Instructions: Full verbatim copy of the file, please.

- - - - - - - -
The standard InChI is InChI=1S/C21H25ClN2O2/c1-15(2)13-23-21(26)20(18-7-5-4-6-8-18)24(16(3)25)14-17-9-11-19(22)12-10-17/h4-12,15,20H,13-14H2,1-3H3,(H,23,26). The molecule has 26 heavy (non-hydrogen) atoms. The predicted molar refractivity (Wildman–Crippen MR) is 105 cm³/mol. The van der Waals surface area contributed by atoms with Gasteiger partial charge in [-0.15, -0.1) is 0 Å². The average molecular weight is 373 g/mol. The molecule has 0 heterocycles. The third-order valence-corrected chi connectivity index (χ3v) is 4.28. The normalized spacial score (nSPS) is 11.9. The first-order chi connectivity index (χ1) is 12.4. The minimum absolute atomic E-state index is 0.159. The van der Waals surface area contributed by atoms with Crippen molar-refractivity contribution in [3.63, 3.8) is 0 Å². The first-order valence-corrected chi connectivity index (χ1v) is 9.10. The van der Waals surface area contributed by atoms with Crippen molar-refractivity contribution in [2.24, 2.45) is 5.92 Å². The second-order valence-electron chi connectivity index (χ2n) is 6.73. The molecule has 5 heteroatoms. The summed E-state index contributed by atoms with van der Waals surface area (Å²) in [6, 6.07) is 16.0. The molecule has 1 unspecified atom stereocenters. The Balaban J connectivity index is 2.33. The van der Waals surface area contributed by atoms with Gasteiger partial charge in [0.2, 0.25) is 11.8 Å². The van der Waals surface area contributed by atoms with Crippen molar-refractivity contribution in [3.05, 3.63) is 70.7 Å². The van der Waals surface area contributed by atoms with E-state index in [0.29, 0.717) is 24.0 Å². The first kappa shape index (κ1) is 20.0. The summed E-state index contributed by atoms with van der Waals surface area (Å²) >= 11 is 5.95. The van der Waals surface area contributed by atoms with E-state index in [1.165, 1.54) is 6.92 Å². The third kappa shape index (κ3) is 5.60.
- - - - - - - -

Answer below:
The standard InChI is InChI=1S/C21H25ClN2O2/c1-15(2)13-23-21(26)20(18-7-5-4-6-8-18)24(16(3)25)14-17-9-11-19(22)12-10-17/h4-12,15,20H,13-14H2,1-3H3,(H,23,26). The molecule has 26 heavy (non-hydrogen) atoms. The predicted molar refractivity (Wildman–Crippen MR) is 105 cm³/mol. The van der Waals surface area contributed by atoms with Gasteiger partial charge in [-0.15, -0.1) is 0 Å². The average molecular weight is 373 g/mol. The molecule has 0 heterocycles. The third-order valence-corrected chi connectivity index (χ3v) is 4.28. The normalized spacial score (nSPS) is 11.9. The first-order chi connectivity index (χ1) is 12.4. The minimum absolute atomic E-state index is 0.159. The van der Waals surface area contributed by atoms with Crippen molar-refractivity contribution in [3.63, 3.8) is 0 Å². The first-order valence-corrected chi connectivity index (χ1v) is 9.10. The van der Waals surface area contributed by atoms with Crippen molar-refractivity contribution in [2.24, 2.45) is 5.92 Å². The second-order valence-electron chi connectivity index (χ2n) is 6.73. The molecule has 5 heteroatoms. The summed E-state index contributed by atoms with van der Waals surface area (Å²) in [6, 6.07) is 16.0. The molecule has 1 unspecified atom stereocenters. The Balaban J connectivity index is 2.33. The van der Waals surface area contributed by atoms with Gasteiger partial charge in [0.2, 0.25) is 11.8 Å². The van der Waals surface area contributed by atoms with Crippen molar-refractivity contribution in [3.05, 3.63) is 70.7 Å². The van der Waals surface area contributed by atoms with E-state index in [0.29, 0.717) is 24.0 Å². The first kappa shape index (κ1) is 20.0. The summed E-state index contributed by atoms with van der Waals surface area (Å²) >= 11 is 5.95. The van der Waals surface area contributed by atoms with E-state index in [1.165, 1.54) is 6.92 Å². The third kappa shape index (κ3) is 5.60.